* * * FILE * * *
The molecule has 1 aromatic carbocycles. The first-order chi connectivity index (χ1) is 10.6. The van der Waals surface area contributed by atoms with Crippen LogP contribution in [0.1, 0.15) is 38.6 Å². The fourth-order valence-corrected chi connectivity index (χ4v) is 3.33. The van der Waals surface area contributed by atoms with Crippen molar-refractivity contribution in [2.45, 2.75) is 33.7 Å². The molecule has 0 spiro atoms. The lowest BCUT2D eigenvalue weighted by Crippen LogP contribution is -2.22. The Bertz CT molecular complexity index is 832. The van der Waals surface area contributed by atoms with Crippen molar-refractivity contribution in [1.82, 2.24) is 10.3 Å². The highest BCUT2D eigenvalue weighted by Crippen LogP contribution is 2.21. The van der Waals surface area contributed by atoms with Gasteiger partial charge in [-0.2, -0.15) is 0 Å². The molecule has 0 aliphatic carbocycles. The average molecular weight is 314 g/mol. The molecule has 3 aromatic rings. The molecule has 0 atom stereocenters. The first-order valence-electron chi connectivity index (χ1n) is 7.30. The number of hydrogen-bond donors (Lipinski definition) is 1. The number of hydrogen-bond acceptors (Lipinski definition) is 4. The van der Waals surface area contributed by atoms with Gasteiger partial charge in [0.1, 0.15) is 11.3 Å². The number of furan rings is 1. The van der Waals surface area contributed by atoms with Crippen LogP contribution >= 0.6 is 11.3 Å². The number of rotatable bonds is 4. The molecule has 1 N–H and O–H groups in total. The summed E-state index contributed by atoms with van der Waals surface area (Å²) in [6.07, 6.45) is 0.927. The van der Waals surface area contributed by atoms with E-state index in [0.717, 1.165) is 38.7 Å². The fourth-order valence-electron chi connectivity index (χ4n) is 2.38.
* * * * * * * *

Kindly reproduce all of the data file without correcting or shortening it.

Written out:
The molecule has 1 aromatic carbocycles. The first-order chi connectivity index (χ1) is 10.6. The van der Waals surface area contributed by atoms with Crippen LogP contribution in [0.1, 0.15) is 38.6 Å². The fourth-order valence-corrected chi connectivity index (χ4v) is 3.33. The van der Waals surface area contributed by atoms with Crippen molar-refractivity contribution in [2.45, 2.75) is 33.7 Å². The molecule has 0 spiro atoms. The lowest BCUT2D eigenvalue weighted by Crippen LogP contribution is -2.22. The Bertz CT molecular complexity index is 832. The van der Waals surface area contributed by atoms with Crippen molar-refractivity contribution in [1.82, 2.24) is 10.3 Å². The highest BCUT2D eigenvalue weighted by Crippen LogP contribution is 2.21. The van der Waals surface area contributed by atoms with Gasteiger partial charge in [-0.2, -0.15) is 0 Å². The molecule has 0 aliphatic carbocycles. The average molecular weight is 314 g/mol. The molecule has 3 aromatic rings. The molecule has 0 atom stereocenters. The first-order valence-electron chi connectivity index (χ1n) is 7.30. The number of hydrogen-bond donors (Lipinski definition) is 1. The number of hydrogen-bond acceptors (Lipinski definition) is 4. The van der Waals surface area contributed by atoms with Gasteiger partial charge in [0.1, 0.15) is 11.3 Å². The number of furan rings is 1. The van der Waals surface area contributed by atoms with Crippen LogP contribution >= 0.6 is 11.3 Å². The number of rotatable bonds is 4. The molecule has 1 N–H and O–H groups in total. The summed E-state index contributed by atoms with van der Waals surface area (Å²) in [6.07, 6.45) is 0.927. The van der Waals surface area contributed by atoms with E-state index in [0.717, 1.165) is 38.7 Å². The fourth-order valence-electron chi connectivity index (χ4n) is 2.38.